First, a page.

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Experimentally Observed Effects of Elevated CO2 on Leaf Spot Disease in a Common Grassland Herb
Strengbom, J. and Reich, P.B. 2006. Elevated [CO2] and increased N supply reduce leaf disease and related photosynthetic impacts on Solidago rigida. Oecologia 149: 519-525.

What was done
In a study conducted within the BioCON (Biodiversity, Carbon dioxide, and Nitrogen effects on ecosystem functioning) FACE experimental setup located at the Cedar Creek Natural History Area in east-central Minnesota, USA, the authors evaluated the effects of an approximate 190-ppm increase in the atmosphere's daytime CO2 concentration on leaf photosynthetic rates of the common Stiff Goldenrod herb (Solidago rigida) growing in monoculture for two full seasons, together with its concomitant effects on the incidence and severity of leaf spot disease on the herb.

What was learned
Although elevated CO2 had no significant effect on plant photosynthetic rate in their study, Strengbom and Reich report that "both disease incidence and severity were lower on plants grown under elevated CO2." More specifically, they found that "disease incidence was on average more than twice as high [our italics] under ambient as under elevated CO2," and that "disease severity (proportion of leaf area with lesions) was on average 67% lower under elevated CO2 compared to ambient conditions." Also, diseased leaves of both CO2 treatments had only half the photosynthetic rates of healthy leaves.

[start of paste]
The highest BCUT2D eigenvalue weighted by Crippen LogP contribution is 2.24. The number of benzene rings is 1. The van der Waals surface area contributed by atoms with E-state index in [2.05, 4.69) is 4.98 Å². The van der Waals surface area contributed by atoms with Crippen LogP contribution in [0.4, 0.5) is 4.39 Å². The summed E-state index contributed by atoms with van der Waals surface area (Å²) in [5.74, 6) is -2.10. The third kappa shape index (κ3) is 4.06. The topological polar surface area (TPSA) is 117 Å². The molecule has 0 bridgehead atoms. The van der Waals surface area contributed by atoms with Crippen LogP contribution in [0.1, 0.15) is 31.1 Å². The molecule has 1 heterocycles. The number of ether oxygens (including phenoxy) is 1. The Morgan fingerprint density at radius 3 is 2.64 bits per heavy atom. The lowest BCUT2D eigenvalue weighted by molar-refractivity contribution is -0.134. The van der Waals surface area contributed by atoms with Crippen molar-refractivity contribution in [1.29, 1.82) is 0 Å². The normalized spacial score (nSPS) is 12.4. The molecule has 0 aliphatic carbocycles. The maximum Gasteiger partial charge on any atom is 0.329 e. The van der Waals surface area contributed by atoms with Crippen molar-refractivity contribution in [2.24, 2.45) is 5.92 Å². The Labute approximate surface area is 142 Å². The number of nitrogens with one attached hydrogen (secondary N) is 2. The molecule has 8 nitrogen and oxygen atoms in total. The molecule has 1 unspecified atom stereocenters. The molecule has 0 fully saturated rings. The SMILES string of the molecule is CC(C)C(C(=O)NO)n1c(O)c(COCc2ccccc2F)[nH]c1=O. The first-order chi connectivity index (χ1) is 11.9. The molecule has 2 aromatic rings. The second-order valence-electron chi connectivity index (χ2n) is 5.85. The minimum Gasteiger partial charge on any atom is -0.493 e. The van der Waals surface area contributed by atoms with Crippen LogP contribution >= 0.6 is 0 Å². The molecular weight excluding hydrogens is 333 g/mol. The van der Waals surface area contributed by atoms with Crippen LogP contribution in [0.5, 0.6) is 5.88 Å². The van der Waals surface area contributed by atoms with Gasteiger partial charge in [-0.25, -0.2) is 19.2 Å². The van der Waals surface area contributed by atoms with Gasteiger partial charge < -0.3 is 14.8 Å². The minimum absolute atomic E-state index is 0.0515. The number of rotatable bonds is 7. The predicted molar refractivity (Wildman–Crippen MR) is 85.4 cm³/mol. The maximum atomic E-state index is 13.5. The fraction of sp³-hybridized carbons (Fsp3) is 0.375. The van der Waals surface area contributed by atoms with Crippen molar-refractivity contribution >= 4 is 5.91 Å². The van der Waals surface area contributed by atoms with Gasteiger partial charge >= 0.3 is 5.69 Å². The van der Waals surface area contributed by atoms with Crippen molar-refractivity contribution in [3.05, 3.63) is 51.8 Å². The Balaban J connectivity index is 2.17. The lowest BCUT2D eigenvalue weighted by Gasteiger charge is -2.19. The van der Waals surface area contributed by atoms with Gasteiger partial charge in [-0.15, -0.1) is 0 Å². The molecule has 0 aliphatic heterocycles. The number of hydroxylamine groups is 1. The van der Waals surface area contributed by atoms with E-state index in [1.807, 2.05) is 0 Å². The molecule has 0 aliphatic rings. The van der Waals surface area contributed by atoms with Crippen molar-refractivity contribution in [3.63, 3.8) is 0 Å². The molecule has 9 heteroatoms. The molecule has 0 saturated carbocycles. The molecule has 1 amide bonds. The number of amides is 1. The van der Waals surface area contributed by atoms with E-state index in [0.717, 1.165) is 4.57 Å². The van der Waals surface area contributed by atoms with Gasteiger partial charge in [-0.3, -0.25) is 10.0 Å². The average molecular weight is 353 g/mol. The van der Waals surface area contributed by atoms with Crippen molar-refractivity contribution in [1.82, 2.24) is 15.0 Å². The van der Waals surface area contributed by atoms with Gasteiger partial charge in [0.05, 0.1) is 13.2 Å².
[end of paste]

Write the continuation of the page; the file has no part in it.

What it means
In this most interesting study, Strengbom and Reich discovered that the "indirect effects from elevated CO2, i.e., lower disease incidence, had a stronger effect on realized photosynthetic rate than the direct effect of higher CO2," which as noted above was negligible. Hence, the two researchers conclude that "it may be necessary to consider potential changes in susceptibility to foliar diseases to correctly estimate the effects on plant photosynthetic rates of elevated CO2."

On another note, Strengbom and Reich report that the plants grown in CO2-enriched air had lower leaf nitrogen concentrations than the plants grown in ambient air, as is often observed in studies of this type, and that their results "are, thus, also in accordance with other studies that have found reduced pathogen performance following reduced nitrogen concentration in plants grown under elevated CO2 (Thompson and Drake, 1994)." In addition, they conclude that their results are "also in accordance with studies that have found increased [disease] susceptibility following increased nitrogen concentration of host plants (Huber and Watson, 1974; Nordin et al., 1998; Strengbom et al., 2002)." It is possible, therefore, that the ongoing rise in the air's CO2 concentration may help many plants of the future reduce the deleterious impacts of various pathogenic fungal diseases that currently beset them and thereby increase their productivities above and beyond what is typically provided by the more direct growth stimulation resulting from the aerial fertilization effect of elevated atmospheric CO2 concentrations.

Huber, D.M. and Watson, R.D. 1974. Nitrogen form and plant disease. Annual Reviews of Phytopathology 12: 139-155.

Nordin, A., Nasholm, T. and Ericson, L. 1998. Effects of simulated N deposition on understorey vegetation of a boreal coniferous forest. Functional Ecology 12: 691-699.

Strengbom, J., Nordin, A., Nasholm, T. and Ericson, L. 2002. Parasitic fungus mediates change in nitrogen-exposed boreal forest vegetation. Journal of Ecology 90: 61-67.

Thompson, G.B. and Drake, B.G. 1994. Insect and fungi on a C3 sedge and a C4 grass exposed to elevated atmospheric CO2 concentrations in open-top chambers in the field. Plant, Cell and Environment 17: 1161-1167.

Reviewed 6 December 2006